Ever since content started turning digital, industry observers have fretted over the scourges of piracy and file sharing. Economic theory would suggest that when content—music, films, articles—can be easily copied for free, the producers of that content would be less likely to keep producing and more inclined to shrink from innovation. But in the past two decades, as piracy has thrived, people didn’t stop making music or producing films or developing video games. Quite the opposite. Invention continued amid piracy, and the same dynamic can be seen in the latest form of viral content: apps.
With the advent of smartphones and other mobile devices, apps have moved to the front lines of the battle between cutting-edge tech and piracy. Researchers estimate that the mobile app market, thought to be worth more than US$106 billion, lost $17 billion in revenues to pirated software from 2013 to 2018, as pirates stole games or apps and republished them on third-party stores. But when pirates plunder the profits, does innovation also suffer? A new study seeks to answer that question for the app market. And the findings paint a far more nuanced picture of the relationship between piracy and innovation than the purely negative one conventional wisdom suggests. Creativity can still thrive in the face of piracy, but the type of innovation firms invest in will likely change.
The study’s authors examined a popular app marketplace that suffered a major hack in July 2014, when pirates pilfered files and released their own versions of the apps. The episode provided a unique opportunity to consider how the piracy influenced subsequent innovation decisions—namely, whether developers would continue to roll out new products and update their existing ones (signaling a commitment to innovation) or abandon them to the pirates.
Combining several data sources, the authors identified each app listed on the marketplace, along with its release date, subsequent updates, price, product description, market category, developer, and download information. The cyberattack itself revealed the marketplace’s internal data, including how many times each file had been downloaded prior to the hack.
The authors compared the decisions of the hacked developers to those made by several different control groups, including the developers of free apps in the app store, similar apps that were pirated prior to the cyberattack, and similar apps on other marketplaces that weren’t hacked. They also controlled for other factors that could affect the hacked developers’ actions, including hardware release dates that could influence the rollout schedule for updates or new products.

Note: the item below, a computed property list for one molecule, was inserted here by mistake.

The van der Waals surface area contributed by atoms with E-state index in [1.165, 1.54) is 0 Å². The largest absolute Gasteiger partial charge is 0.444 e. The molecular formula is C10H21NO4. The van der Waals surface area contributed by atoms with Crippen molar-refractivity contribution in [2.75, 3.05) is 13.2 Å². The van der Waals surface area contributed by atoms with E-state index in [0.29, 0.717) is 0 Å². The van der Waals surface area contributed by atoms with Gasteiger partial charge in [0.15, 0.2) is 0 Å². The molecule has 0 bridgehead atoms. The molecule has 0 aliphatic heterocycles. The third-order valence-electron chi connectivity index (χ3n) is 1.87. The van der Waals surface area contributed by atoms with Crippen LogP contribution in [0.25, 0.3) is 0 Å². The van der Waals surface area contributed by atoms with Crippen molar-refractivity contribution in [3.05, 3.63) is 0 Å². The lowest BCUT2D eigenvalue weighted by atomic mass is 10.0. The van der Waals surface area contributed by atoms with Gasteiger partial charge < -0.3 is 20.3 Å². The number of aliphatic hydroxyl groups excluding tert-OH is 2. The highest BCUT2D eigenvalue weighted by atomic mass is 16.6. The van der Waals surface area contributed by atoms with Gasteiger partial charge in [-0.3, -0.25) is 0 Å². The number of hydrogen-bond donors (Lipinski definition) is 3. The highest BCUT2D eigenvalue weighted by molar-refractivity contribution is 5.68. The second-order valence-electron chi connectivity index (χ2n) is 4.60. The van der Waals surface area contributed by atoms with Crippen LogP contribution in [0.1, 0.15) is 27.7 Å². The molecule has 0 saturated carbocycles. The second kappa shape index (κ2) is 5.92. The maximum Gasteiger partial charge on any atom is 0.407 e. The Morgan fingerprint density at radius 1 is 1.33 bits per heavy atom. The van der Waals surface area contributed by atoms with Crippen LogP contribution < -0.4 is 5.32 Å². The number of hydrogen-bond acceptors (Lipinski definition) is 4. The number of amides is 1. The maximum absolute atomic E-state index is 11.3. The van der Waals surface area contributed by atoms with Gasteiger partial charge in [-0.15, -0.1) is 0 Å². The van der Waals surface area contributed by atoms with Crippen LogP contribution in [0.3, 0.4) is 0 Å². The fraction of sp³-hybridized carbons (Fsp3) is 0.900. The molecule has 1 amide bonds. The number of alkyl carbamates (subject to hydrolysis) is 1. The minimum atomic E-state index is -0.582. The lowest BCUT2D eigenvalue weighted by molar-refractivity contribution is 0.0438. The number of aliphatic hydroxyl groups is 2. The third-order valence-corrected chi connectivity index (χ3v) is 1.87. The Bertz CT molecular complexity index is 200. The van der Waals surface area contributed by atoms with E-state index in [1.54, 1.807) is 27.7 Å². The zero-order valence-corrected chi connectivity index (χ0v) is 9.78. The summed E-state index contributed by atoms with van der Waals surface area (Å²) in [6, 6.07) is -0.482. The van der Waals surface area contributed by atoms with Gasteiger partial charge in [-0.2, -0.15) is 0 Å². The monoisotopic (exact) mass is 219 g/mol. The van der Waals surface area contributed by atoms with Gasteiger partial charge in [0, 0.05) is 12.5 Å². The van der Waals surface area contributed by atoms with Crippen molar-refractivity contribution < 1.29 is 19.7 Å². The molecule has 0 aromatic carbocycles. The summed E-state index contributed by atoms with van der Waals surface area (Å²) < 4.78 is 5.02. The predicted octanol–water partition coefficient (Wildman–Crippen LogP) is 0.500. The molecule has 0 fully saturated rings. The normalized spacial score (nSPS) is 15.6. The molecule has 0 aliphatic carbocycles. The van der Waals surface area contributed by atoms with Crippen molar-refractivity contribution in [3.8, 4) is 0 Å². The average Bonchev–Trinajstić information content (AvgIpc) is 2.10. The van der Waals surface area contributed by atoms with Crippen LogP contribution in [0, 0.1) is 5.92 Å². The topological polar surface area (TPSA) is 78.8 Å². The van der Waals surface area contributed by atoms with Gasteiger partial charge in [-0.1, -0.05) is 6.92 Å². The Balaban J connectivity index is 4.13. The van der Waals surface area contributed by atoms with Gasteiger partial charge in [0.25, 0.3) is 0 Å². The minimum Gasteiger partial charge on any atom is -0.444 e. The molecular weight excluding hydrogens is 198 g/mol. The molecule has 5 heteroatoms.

The results showed that software piracy leads to an overall decline in product updates—but mostly in terms of small tweaks, such as bug fixes, rather than major upgrades or overhauls. Prior to the cyberattack, the authors found, the number of major and minor updates implemented by the hacked and control groups were comparable. But afterward, hacked developers released 25% fewer minor updates than the control firms, suggesting that once their products are pirated, firms are less willing to provide support or maintenance for them, instead concentrating their efforts on the next major overhaul.
Escape competition theory holds that firms will always be compelled to innovate in order to stay ahead of rivals.
Indeed, the authors also found that though hacked firms cut back on incremental releases, they also launched more new apps than did control firms. This is consistent with the idea that piracy erodes the monopoly power of existing products (because they become available for free) but incentivizes companies to create new offerings.
Despite the unique, app-focused nature of their study, these lessons have implications for many sectors in the broader economy, the authors write. For example, the findings align with recent studies of the pharmaceutical industry, in which the introduction of generic drugs to the marketplace caused branded firms to expand their product portfolios, and the audiobook sector, in which investment in titles increased after their copyright term expired. In all cases, imitation didn’t decrease innovation, necessarily; it just changed how companies allocated their R&D resources.
As the authors of the app study point out, their findings jibe with the so-called escape competition theory, which holds that firms will always be compelled to innovate in order to stay ahead of rival offerings—in this case, the older, pirated versions of their own apps. But to do so, the improvements they make must be obvious and substantive, which explains why they spend less time on small fixes and updates.
“Minor or incremental innovations would not be helpful in this [competition], as they would be expensive to create, while only a small fraction of consumers would be willing to purchase an incrementally improved version rather than use a pirated version that may be available for free,” the authors conclude. “This implies that piracy can create a disincentive to create minor or incremental innovations such as bug fixes, but an incentive to create new products or major revisions.”
So the good news is that software piracy need not stifle platform creativity overall. But the bad news is that the types of innovations it does curtail—small bug or compatibility fixes—are highly prized by consumers, because they provide continued value. In the long run, then, the threat that piracy poses to a company’s customer base may owe as much to the unstable or unreliable products that follow a hack as to pirated content itself.
Source: “Does piracy lead to product abandonment or stimulate new product development?: Evidence from mobile platform-based developer firms,” by Milan Miric (University of Southern California) and Lars Bo Jeppesen (Copenhagen Business School), Strategic Management Journal, Dec. 2020, vol. 41, no. 12